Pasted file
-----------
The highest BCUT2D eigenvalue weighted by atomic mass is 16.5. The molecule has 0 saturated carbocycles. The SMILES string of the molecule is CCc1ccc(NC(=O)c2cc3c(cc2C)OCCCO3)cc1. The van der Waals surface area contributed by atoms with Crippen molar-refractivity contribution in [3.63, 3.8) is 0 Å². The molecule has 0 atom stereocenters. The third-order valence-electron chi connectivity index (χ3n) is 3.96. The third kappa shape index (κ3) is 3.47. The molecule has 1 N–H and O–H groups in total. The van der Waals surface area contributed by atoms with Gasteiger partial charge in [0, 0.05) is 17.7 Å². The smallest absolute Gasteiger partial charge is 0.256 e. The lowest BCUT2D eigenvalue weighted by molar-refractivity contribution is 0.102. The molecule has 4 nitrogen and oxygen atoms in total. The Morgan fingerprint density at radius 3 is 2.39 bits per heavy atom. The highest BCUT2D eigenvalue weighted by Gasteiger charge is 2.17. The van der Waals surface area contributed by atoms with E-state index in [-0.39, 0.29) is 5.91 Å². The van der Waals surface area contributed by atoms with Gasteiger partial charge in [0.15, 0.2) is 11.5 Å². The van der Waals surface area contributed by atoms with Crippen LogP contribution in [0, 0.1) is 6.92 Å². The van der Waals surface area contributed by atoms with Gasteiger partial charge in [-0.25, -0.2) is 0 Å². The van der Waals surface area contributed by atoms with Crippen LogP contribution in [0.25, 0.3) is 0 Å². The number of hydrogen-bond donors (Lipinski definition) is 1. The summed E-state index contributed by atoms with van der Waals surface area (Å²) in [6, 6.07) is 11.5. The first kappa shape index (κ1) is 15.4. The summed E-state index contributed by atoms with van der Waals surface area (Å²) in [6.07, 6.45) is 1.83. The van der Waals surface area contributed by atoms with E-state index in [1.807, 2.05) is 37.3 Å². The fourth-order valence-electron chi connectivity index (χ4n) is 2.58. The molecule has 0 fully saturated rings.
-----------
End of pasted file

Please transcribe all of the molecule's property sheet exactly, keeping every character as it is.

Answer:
The highest BCUT2D eigenvalue weighted by atomic mass is 16.5. The molecule has 0 saturated carbocycles. The SMILES string of the molecule is CCc1ccc(NC(=O)c2cc3c(cc2C)OCCCO3)cc1. The van der Waals surface area contributed by atoms with Crippen molar-refractivity contribution in [3.63, 3.8) is 0 Å². The molecule has 0 atom stereocenters. The third-order valence-electron chi connectivity index (χ3n) is 3.96. The third kappa shape index (κ3) is 3.47. The molecule has 1 N–H and O–H groups in total. The van der Waals surface area contributed by atoms with Gasteiger partial charge in [0, 0.05) is 17.7 Å². The smallest absolute Gasteiger partial charge is 0.256 e. The lowest BCUT2D eigenvalue weighted by molar-refractivity contribution is 0.102. The molecule has 4 nitrogen and oxygen atoms in total. The Morgan fingerprint density at radius 3 is 2.39 bits per heavy atom. The highest BCUT2D eigenvalue weighted by Gasteiger charge is 2.17. The van der Waals surface area contributed by atoms with E-state index in [-0.39, 0.29) is 5.91 Å². The van der Waals surface area contributed by atoms with Gasteiger partial charge in [0.15, 0.2) is 11.5 Å². The van der Waals surface area contributed by atoms with Crippen LogP contribution in [0, 0.1) is 6.92 Å². The van der Waals surface area contributed by atoms with Gasteiger partial charge in [-0.25, -0.2) is 0 Å². The van der Waals surface area contributed by atoms with Crippen LogP contribution in [0.25, 0.3) is 0 Å². The number of hydrogen-bond donors (Lipinski definition) is 1. The summed E-state index contributed by atoms with van der Waals surface area (Å²) in [6, 6.07) is 11.5. The first kappa shape index (κ1) is 15.4. The summed E-state index contributed by atoms with van der Waals surface area (Å²) in [6.07, 6.45) is 1.83. The van der Waals surface area contributed by atoms with E-state index in [1.807, 2.05) is 37.3 Å². The fourth-order valence-electron chi connectivity index (χ4n) is 2.58. The molecule has 0 fully saturated rings.